J.P.: What do we do about climate change? I mean, people seem so insanely focused on what’s five feet in front of them. So how do we get people to set aside the immediate issues and deal with a horrible trauma looming over us? In short, how do we get action?

W.M.: I believe moving from the equation of who is to blame and transition to talking about achievable solutions is how we guarantee action. Climate change is real, but those who want to prohibit real solutions divert the attention with the blame game.

J.P.: Weird one—but I’m terrified of death. Not dying, per se. But being dead. Not existing. Nothingness. I just hate the very idea of it, but I also don’t believe in any sort of afterlife. I dunno, this thing just hangs there, waiting. How much thought do you give to this? How much does it/does it not bother you?

W.M.: My faith removes my worry and teaches me there is an afterlife so I do my best to follow the guidance of St. Francis of Assisi who said, “Preach the Gospel at all times. When necessary, use words.” Please note that I fall short each and every day of my life which is why I am glad that God’s grace is abundant. I also believe, and this is my own theology, that God gives you two great gifts. The first is the gift of free will and the second is the gift of learning. For me, I want to maximize this gifts while I am here on earth and what is on the other side will take care of itself.

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• Rank in order (favorite to least): Walt Williams, Walt Michaels, Tommy Maddox, Walt Whitman, Maddox Chivan Jolie-Pitt, Menudo, Walt Disney, USS Maddox, Walter Mondale: 1. Walt Disney (He is really first and last. He is first because of the memories and experiences with all things Disney. He is last because he has cost me thousands upon thousands creating those memories with my children); 2. Walter Mondale; 3. Tommy Maddox; 4. USS Maddox (it may have helped to start the Vietnam War, but …); 5. Walt Williams; 6. Walt Michaels (J-E-T-S, Jets! Jets! Jets!); 7. Walt Whitman; 8. Maddox Chivan Jolie-Pitt.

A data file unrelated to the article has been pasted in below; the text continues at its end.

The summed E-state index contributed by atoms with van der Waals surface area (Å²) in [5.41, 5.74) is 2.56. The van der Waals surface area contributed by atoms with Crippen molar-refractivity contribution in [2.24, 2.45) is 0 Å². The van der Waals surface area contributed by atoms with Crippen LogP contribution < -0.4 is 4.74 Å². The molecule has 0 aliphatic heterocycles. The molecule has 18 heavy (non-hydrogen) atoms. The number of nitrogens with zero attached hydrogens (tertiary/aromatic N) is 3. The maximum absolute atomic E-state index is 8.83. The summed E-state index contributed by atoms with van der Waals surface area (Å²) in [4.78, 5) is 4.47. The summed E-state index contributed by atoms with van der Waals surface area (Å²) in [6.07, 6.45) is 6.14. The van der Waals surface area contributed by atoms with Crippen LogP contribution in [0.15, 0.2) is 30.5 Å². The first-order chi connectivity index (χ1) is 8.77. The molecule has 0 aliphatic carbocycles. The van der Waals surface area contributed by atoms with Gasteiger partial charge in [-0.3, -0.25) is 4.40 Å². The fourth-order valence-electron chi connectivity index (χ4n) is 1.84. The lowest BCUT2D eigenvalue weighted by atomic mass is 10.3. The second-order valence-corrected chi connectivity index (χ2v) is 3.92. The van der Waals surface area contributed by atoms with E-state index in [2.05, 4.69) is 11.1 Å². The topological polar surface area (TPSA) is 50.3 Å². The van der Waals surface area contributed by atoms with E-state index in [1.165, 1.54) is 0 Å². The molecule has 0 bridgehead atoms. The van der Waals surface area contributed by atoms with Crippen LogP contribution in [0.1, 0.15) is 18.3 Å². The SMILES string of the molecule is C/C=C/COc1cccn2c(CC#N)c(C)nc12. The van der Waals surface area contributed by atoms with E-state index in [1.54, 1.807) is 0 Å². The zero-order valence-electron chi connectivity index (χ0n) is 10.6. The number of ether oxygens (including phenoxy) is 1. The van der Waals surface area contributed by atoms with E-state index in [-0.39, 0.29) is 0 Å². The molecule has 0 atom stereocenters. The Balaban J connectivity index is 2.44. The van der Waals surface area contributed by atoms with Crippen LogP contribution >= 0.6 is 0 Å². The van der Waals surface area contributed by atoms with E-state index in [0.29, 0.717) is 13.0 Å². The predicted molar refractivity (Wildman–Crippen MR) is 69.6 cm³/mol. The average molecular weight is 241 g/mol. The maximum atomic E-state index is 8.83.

• One question you would ask Malik Rose were he here right now?: Why are my Atlanta Hawks so bad, always?

• Five all-time favorite movies?: A Few Good Men, Bourne Supremacy, Rogue One, Empire Strikes Back, Red Dawn (original)

• Who wins in a dance off between you and Mike Pence?: I would destroy Mike Pence!

• How do you decide what tie to wear in photos?: There is no strategy. If there needs to be, then Steph lets me know.

• You have a daughter, Taylor, who appears to be just about the age where everything in the world involving people our age might embarrass her. So how is she handling life as a politician’s child?: Taylor is amazing. She doesn’t remember a time when I wasn’t mayor so she has grown accustomed to the “political life.” Also, she has developed a true social conscience which I think is wonderful. She understands our moral obligation to serve others.

• Three memories from your first-ever date?: 1. I had a mullet. 2. I drove an El Camino. 3. Knowing the first two, I don’t know how I managed to have a beautiful girl go out with me.

• Ever thought you were about to die in a plane crash? If so, what do you recall?: No. (thanks for jinxing me with this question)

• What are the keys to making great soup?: Buying it from a restaurant you trust!

• How did you meet your wife?: She was communications director with Tuscaloosa Tourism and Sports, and so I fortunately got to interact with her on a routine basis.